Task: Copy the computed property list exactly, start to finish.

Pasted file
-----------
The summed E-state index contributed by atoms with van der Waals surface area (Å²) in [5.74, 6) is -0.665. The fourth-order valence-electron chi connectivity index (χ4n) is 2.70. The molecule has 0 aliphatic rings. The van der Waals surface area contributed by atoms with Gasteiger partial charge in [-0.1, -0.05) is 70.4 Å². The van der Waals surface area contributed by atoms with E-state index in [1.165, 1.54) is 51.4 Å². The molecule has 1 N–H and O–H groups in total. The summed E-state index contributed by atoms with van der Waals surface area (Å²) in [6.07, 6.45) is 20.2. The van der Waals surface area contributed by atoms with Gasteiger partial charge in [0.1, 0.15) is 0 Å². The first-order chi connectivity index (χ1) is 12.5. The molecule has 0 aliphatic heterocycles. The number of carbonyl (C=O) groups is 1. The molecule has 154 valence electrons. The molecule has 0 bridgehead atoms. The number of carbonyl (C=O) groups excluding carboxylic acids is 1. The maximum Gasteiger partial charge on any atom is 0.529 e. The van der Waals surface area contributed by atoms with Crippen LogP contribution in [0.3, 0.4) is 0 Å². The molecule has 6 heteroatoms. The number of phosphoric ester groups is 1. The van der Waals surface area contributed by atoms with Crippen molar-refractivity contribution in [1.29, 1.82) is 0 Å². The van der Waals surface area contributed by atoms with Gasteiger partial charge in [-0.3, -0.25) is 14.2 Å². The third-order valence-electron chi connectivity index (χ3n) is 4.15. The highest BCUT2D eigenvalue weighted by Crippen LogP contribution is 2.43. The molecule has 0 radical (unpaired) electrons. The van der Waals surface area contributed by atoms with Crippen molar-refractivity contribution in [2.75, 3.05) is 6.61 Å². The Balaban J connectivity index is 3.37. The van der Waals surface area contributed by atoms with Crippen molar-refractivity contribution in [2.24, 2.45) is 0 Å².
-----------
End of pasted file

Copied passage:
The summed E-state index contributed by atoms with van der Waals surface area (Å²) in [5.74, 6) is -0.665. The fourth-order valence-electron chi connectivity index (χ4n) is 2.70. The molecule has 0 aliphatic rings. The van der Waals surface area contributed by atoms with Gasteiger partial charge in [-0.1, -0.05) is 70.4 Å². The van der Waals surface area contributed by atoms with E-state index in [1.165, 1.54) is 51.4 Å². The molecule has 1 N–H and O–H groups in total. The summed E-state index contributed by atoms with van der Waals surface area (Å²) in [6.07, 6.45) is 20.2. The van der Waals surface area contributed by atoms with Gasteiger partial charge in [0.1, 0.15) is 0 Å². The first-order chi connectivity index (χ1) is 12.5. The molecule has 0 aliphatic heterocycles. The number of carbonyl (C=O) groups is 1. The molecule has 154 valence electrons. The molecule has 0 bridgehead atoms. The number of carbonyl (C=O) groups excluding carboxylic acids is 1. The maximum Gasteiger partial charge on any atom is 0.529 e. The van der Waals surface area contributed by atoms with Crippen LogP contribution in [0.3, 0.4) is 0 Å². The molecule has 6 heteroatoms. The number of phosphoric ester groups is 1. The van der Waals surface area contributed by atoms with Crippen molar-refractivity contribution in [1.29, 1.82) is 0 Å². The van der Waals surface area contributed by atoms with Gasteiger partial charge in [-0.3, -0.25) is 14.2 Å². The third-order valence-electron chi connectivity index (χ3n) is 4.15. The highest BCUT2D eigenvalue weighted by Crippen LogP contribution is 2.43. The molecule has 0 radical (unpaired) electrons. The van der Waals surface area contributed by atoms with Crippen molar-refractivity contribution in [2.75, 3.05) is 6.61 Å². The Balaban J connectivity index is 3.37. The van der Waals surface area contributed by atoms with Crippen molar-refractivity contribution in [2.24, 2.45) is 0 Å².